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Heavy Medal: A Mock Newbery Blog
Inside Heavy Medal

Shortlist Title #11: Countdown!

Maybe you thought you’d seen the last of this one here..but it just barely didn’t make the cut on our first shortlist, and we’re happy to bring it back now.  I haven’t been a vocal supporter of this one; I feel like it suffered from early-over-hyping, which can happen to strong spring titles. Publishers, it’s rumored, save their award contenders for the fall so that there’s not quite so much time to tear them apart and get tired of them.  But I’ve found the opposite is often true…that given enough time, and tearing a book apart enough, one can find newfound appreciation in its buoyancy and staying power.

Wiles has a strong command of setting, voice, and character. I like Anne Quirk’s comment in her Horn Book review: “the dialogue is often rat-a-tat sharp”; I found that Wiles ability to place me instantly in a scene might come the closest, on this list, to Megan Whalen Turner’s.  Though I’d forgotten a lot of this story after reading, I found on diving back in that I was quickly transported back.  That is, the place still existed in my mind, just waiting to be revisited.

I’m impressed, but disappointed, with the visual “documentary” aspect of this novel. I don’t think it quite works…the quotation and pictures lack enough context to actually be informative to readers.  They do give a very interesting “flavor” to the reading…kind of a surround-sound feeling…that is unique.  I’ll be curious to hear how you all think these sections fit in with this item from the Newbery Criteria:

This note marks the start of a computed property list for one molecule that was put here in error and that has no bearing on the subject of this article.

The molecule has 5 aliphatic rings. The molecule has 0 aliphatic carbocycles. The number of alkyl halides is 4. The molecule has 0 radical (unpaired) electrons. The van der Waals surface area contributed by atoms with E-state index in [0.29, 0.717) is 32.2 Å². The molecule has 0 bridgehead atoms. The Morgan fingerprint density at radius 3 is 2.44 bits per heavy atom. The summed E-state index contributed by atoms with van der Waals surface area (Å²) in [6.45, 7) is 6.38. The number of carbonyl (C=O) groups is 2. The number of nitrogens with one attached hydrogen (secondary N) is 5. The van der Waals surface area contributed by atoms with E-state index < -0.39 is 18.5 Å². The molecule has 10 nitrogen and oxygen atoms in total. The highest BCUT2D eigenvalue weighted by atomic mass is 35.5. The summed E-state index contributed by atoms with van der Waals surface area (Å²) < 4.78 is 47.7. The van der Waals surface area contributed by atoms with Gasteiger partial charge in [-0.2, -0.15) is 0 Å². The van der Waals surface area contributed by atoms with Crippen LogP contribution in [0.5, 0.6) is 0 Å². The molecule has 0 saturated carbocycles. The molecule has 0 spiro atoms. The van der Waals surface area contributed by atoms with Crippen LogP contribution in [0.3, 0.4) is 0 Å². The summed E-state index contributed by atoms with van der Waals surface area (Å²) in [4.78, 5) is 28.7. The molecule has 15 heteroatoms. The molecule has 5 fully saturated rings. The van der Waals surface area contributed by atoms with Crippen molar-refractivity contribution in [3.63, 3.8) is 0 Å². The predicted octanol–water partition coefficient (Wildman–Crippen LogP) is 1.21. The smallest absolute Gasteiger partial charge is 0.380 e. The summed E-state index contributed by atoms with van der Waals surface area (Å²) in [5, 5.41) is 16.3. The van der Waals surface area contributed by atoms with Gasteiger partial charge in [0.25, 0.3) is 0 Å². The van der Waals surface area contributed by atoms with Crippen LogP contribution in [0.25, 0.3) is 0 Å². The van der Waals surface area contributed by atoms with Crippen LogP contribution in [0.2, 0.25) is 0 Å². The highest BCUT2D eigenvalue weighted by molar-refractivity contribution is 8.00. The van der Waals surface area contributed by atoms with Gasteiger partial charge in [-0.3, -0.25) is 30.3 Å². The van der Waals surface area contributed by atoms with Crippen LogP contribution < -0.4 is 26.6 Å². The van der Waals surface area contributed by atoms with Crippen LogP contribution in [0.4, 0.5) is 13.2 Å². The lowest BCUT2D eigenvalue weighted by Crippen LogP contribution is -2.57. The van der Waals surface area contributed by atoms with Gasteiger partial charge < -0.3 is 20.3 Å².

The committee is to make its decision primarily on the text. Other components of a book, such as illustrations, overall design of the book, etc., may be considered when they make the book less effective.

What do you think?

Last shortlist title to be announced this weekend.  Stock up on your books for the holidays and start commenting.  We’ll be posting to move the discussion along, but don’t wait for us.

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Nina Lindsay About Nina Lindsay

Nina Lindsay is the Children's Services Coordinator at the Oakland Public Library, CA. She chaired the 2008 Newbery Committee, and served on the 2004 and 1998 committees. You can reach her at ninalindsay@gmail.com

Comments

  1. Jonathan Hunt says:

    There seemed to be lots of early enthusiasm for this one, and I know some people question the effectiveness of the documentary format, but I have not seen it on any mock Newbery lists. Hmmm.

  2. DaNae says:

    I’m thrilled to see it here. The students of mine who have managed to read it, are greatly impressed.

  3. Miriam says:

    (By the way, this is the title I’m having a lot of trouble getting my hands on–it’s not available in my library system (New York Public Library, not a small system by any means) and it’s on order with the wholesaler used by my local indie.)

  4. Nina Lindsay says:

    Miriam, I just checked NYPL since I found that astonishing, but I see what you mean; one active copy with a few holds placed, and MANY copies placed on order in Nov/Dec, but not received yet.

    Well…I always try to order from my Indie. But it’s not actually evil to order online from the place that shall remain nameless when you’ve exhausted other avenues. You might first check out places like Powells.com or Abebooks.com …if they’re expediting shipping is suitable.

    I usually end up buying a handful of books for this purpose every year. You can donate them to your library, or a family shelter, or a school drive.

  5. Miriam says:

    Thanks, Nina, I’ll probably be caving and ordering it from the DotCom That Shall Not Be Named, I just needed a quick grumble first. ::grins::

  6. Miriam says:

    Okay, problem solved–it’s on hold for me at an my partner’s parents’ local indie, where I’ll be tomorrow. No DotCom That Shall Not Be Named!

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